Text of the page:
It wouldn't have hurt me to do some pencil sketches before I hit the canvas, but better late than never. I needed some guidance for adding more depth. Over the weekend, I found and used a fabulous pencil that came out of nowhere. I must have walked off with it at some workshop? Sorry to whomever, but I'm glad I did. I love Berol's silky soft #314, which is now made by General and available at Amazon by the dozen. These are the results.
I didn't get Kelly, but I did get Jon considerably thinner than he was when I took the reference photo I'm using for the painting. He has a jawline. I'd like to put the new him in place of the old him, but that's a tall order since I can't reshoot him in those conditions; he lives 3000 miles away.
Jon as he used to be. The sketch will give me more color play in his hair--and his form more depth. Flash photography flattens forms.
My middle son's right eye facing isn't quite right, but the structure of his nose is now more fully understood, his expression is closer to the truth and studying his hair will let me add more color variation and with it more depth. Battling the flattening of the flash is my battle.
My interest in portraiture began winter 2011- 2012. This overly cocky painting of My Guys was my third attempt--after the self portrait I just posted. Oils were still new to me after a forty some odd year hiatus. Figure painting was totally new--figurative drawing, yes, plenty of it--figurative painting is a whole different matter. I had a lot of nerve to attempt such a project. And who goes into a huge painting without one preliminary sketch? A silly, overly self confident woman, a jerk.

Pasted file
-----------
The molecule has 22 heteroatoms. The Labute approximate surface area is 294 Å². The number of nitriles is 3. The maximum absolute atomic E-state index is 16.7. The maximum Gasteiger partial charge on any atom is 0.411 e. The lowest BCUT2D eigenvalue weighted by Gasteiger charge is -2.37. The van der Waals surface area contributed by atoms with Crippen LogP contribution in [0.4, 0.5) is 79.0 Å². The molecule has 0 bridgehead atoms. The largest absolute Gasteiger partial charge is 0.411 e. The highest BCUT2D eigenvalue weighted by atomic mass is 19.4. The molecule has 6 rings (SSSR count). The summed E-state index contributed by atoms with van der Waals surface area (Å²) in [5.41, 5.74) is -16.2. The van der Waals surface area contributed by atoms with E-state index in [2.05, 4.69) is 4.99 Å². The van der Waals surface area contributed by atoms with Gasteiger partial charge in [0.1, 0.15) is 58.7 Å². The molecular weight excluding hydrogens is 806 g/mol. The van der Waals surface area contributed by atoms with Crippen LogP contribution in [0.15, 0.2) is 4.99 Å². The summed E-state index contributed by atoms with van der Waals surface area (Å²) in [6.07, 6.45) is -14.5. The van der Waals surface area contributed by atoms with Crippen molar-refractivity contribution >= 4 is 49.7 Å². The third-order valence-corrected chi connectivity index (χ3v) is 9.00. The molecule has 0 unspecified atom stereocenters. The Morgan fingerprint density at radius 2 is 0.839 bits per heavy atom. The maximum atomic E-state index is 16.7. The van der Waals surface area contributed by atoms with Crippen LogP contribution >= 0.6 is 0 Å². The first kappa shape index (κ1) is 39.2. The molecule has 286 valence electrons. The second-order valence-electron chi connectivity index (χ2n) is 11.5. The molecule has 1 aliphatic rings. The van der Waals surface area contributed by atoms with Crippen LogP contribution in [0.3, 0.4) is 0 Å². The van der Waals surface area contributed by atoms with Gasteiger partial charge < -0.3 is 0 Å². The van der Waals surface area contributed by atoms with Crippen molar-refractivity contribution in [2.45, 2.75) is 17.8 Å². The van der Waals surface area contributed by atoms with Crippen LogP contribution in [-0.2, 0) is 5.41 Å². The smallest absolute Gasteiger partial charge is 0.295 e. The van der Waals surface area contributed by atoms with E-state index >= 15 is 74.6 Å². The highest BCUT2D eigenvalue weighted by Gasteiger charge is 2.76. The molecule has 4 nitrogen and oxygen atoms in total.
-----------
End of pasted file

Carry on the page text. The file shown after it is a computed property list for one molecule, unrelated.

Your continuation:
Two years later, I'm still not all that comfortable with oils, but I am (at long last) comfortable with myself, my drive, my curiosity, my tenacity and my ability to achieve a likeness. I also know when to pull back and take a good look with a great pencil. :-))
"In the depths of winter I finally learned there was in me an invincible summer." (Albert Camus)
Today's another snow day, another paint day!
ROBERT GENN IS COMING OUT WITH SOME GREAT STUFF IN HIS NEWSLETTER. I've got them all covered except for three and four, two of the most important I think. Zeroing in on portraiture and oils became my mission last year. A hundred paintings in the storage room is a lot of paintings, given my current pace. I better step it up!
Robert Genn's Kit for becoming an Artist.
Time: Set aside a time every day. It should be at least an hour, preferably a
lot more. Include weekends and statutory holidays.
Space: Find a space that is always yours--where you can set up and work in
continuity. It need not be large, but it ought to be yours.
Series: Do a series of explorations toward tangible goals--say 100 pieces of
work in one direction or another. Then start another series.
Media: Choose a medium that intrigues you. Realize that the potential of all
media is going to be greater than at first realized. Be prepared for
Books: "How-to" and art-history books are better than ever. They are your best
teachers and friends. With books, you can grow at your own speed and in your
Desire: Know that desire is more important than any other factor. Desire comes
from process. Process reinforces desire and desire becomes love. You need love
in your kit.